Monday, 1 July 2019


HERSH RAYTMAN (March 9, 1808-January 10, 1866)
            He was born in Tarnopol (Ternopil), Galicia (another theory has it as Budzanov [Budaniv], Ukraine, in 1910).  In the 1840s he was a teacher in the Yoysef Perl school in Tarnopol.  From 1854 until his death, he was director of the Jewish school in Brod (Brody).  He wrote poetry—especially popular was his poem Der kittel (The male white robe).  Only the first part of it was published (Vienna: P. Berdiner, 1863), 48 pp.  The end remained in manuscript and was destroyed in fire.  This poem was structured in the form of Friedrich Schiller’s “Das Lied von der Glocke” (The song of the bell).  In place of Schiller’s bell caster, however, there was a seamstress who, in sewing the kittel, depicts the most important moments in Jewish life, in which the kittel plays a role.  Alfred Landau comments: “We see the marriage, the death, the Passover seder, the oath, Yom Kippur, the prayer leader at the synagogue lectern.…  The poem preserved a purely Jewish character.  The poet had the honor of reaching Schiller’s heights by means of everyday Yiddish language and gave the work a triple significance: as a poetic work of art, as a devoted and heartfelt illustration drawn from Jewish life, and as an example of the Eastern Galician dialect.”  Raytman also penned a play, using the pen name H. Sh. R. N., which Dr. Max Weinreich identified as: Der ziveg, oder vos s’iz bashert, dos iz bashert (The match, or what is destined is destined), a play in five acts, 46 pp. with 2½ pp. of notes.  He died in Brod.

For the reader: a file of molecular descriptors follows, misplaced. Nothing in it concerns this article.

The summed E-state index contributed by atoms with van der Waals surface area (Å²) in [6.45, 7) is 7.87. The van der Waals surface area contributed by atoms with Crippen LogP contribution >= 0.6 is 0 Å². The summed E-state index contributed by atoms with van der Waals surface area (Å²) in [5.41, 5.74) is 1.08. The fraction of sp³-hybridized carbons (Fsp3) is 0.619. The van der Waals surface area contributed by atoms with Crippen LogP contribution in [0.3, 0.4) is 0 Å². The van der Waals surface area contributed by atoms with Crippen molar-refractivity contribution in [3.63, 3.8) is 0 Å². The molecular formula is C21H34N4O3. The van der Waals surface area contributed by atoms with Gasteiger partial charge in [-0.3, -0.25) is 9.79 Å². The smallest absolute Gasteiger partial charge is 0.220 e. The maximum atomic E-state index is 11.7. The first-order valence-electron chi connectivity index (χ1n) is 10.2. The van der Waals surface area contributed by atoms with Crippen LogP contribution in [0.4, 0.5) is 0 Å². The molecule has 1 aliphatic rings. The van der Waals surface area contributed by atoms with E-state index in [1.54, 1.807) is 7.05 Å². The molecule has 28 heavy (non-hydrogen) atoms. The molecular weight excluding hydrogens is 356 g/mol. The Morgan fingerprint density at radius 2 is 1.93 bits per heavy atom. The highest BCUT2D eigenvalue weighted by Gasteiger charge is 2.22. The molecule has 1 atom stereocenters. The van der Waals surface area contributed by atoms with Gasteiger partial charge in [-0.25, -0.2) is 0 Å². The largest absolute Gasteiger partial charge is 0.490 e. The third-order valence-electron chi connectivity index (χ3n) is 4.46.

Sources: Zalmen Reyzen, Leksikon, vol. 4; Zalmen Zilbertsvayg, Leksikon fun yidishn teater (Handbook of the Yiddish theater), vol. 6 (Mexico City, 1969); Alfred Landau, in Yidishe filologye (Warsaw) (1924), pp. 211-12; Max Weinreich, Arkhiv far der geshikhte fun yidishn teater un drame (Vilna-New York) 1 (1930), pp. 177, 180-85; Yivo-bleter (Vilna) 9.1-2 (1936); Yisroel Tsinberg, Di geshikhte fun der yidisher literatur (The history of Yiddish literature), vol. 8, part 1 (New York, 1966), p. 259, vol. 9, pp. 102-3.
Yekhezkl Lifshits

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